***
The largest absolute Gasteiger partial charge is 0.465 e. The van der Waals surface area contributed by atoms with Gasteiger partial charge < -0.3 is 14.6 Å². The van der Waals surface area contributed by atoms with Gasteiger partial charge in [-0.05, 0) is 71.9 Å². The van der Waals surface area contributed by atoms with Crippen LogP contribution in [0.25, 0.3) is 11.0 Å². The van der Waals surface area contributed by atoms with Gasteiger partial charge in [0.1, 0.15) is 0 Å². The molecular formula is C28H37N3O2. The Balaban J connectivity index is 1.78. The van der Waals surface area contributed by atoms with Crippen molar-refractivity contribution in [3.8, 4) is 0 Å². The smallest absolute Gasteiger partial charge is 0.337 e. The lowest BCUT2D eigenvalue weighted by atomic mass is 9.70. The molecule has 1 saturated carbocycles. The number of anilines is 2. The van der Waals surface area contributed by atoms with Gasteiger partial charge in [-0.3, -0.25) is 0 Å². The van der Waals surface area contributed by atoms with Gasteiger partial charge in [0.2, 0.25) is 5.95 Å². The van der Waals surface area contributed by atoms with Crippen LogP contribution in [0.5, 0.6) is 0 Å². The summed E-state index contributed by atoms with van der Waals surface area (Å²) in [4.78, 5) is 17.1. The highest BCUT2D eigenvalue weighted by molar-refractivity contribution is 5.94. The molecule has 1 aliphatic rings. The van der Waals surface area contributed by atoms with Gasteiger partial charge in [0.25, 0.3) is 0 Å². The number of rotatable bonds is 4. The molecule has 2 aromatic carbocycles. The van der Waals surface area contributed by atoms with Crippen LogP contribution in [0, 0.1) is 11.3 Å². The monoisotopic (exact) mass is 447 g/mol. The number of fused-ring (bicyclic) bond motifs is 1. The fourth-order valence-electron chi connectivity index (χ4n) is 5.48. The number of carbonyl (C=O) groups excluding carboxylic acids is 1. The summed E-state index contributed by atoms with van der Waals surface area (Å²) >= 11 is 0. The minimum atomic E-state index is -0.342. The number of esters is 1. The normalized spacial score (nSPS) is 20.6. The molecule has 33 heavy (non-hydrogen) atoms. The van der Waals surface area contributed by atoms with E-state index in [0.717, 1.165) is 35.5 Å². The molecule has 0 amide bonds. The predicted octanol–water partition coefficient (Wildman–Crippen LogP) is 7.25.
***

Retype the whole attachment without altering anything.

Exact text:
The largest absolute Gasteiger partial charge is 0.465 e. The van der Waals surface area contributed by atoms with Gasteiger partial charge < -0.3 is 14.6 Å². The van der Waals surface area contributed by atoms with Gasteiger partial charge in [-0.05, 0) is 71.9 Å². The van der Waals surface area contributed by atoms with Crippen LogP contribution in [0.25, 0.3) is 11.0 Å². The van der Waals surface area contributed by atoms with Gasteiger partial charge in [0.1, 0.15) is 0 Å². The molecular formula is C28H37N3O2. The Balaban J connectivity index is 1.78. The van der Waals surface area contributed by atoms with Crippen molar-refractivity contribution in [3.8, 4) is 0 Å². The smallest absolute Gasteiger partial charge is 0.337 e. The lowest BCUT2D eigenvalue weighted by atomic mass is 9.70. The molecule has 1 saturated carbocycles. The number of anilines is 2. The van der Waals surface area contributed by atoms with Gasteiger partial charge in [-0.3, -0.25) is 0 Å². The van der Waals surface area contributed by atoms with Gasteiger partial charge in [0.2, 0.25) is 5.95 Å². The van der Waals surface area contributed by atoms with Crippen LogP contribution in [0.5, 0.6) is 0 Å². The summed E-state index contributed by atoms with van der Waals surface area (Å²) in [4.78, 5) is 17.1. The highest BCUT2D eigenvalue weighted by molar-refractivity contribution is 5.94. The molecule has 1 aliphatic rings. The van der Waals surface area contributed by atoms with Gasteiger partial charge in [0.25, 0.3) is 0 Å². The number of rotatable bonds is 4. The molecule has 2 aromatic carbocycles. The van der Waals surface area contributed by atoms with Crippen LogP contribution in [0, 0.1) is 11.3 Å². The monoisotopic (exact) mass is 447 g/mol. The number of fused-ring (bicyclic) bond motifs is 1. The fourth-order valence-electron chi connectivity index (χ4n) is 5.48. The number of carbonyl (C=O) groups excluding carboxylic acids is 1. The summed E-state index contributed by atoms with van der Waals surface area (Å²) >= 11 is 0. The minimum atomic E-state index is -0.342. The number of esters is 1. The normalized spacial score (nSPS) is 20.6. The molecule has 33 heavy (non-hydrogen) atoms. The van der Waals surface area contributed by atoms with E-state index in [0.717, 1.165) is 35.5 Å². The molecule has 0 amide bonds. The predicted octanol–water partition coefficient (Wildman–Crippen LogP) is 7.25.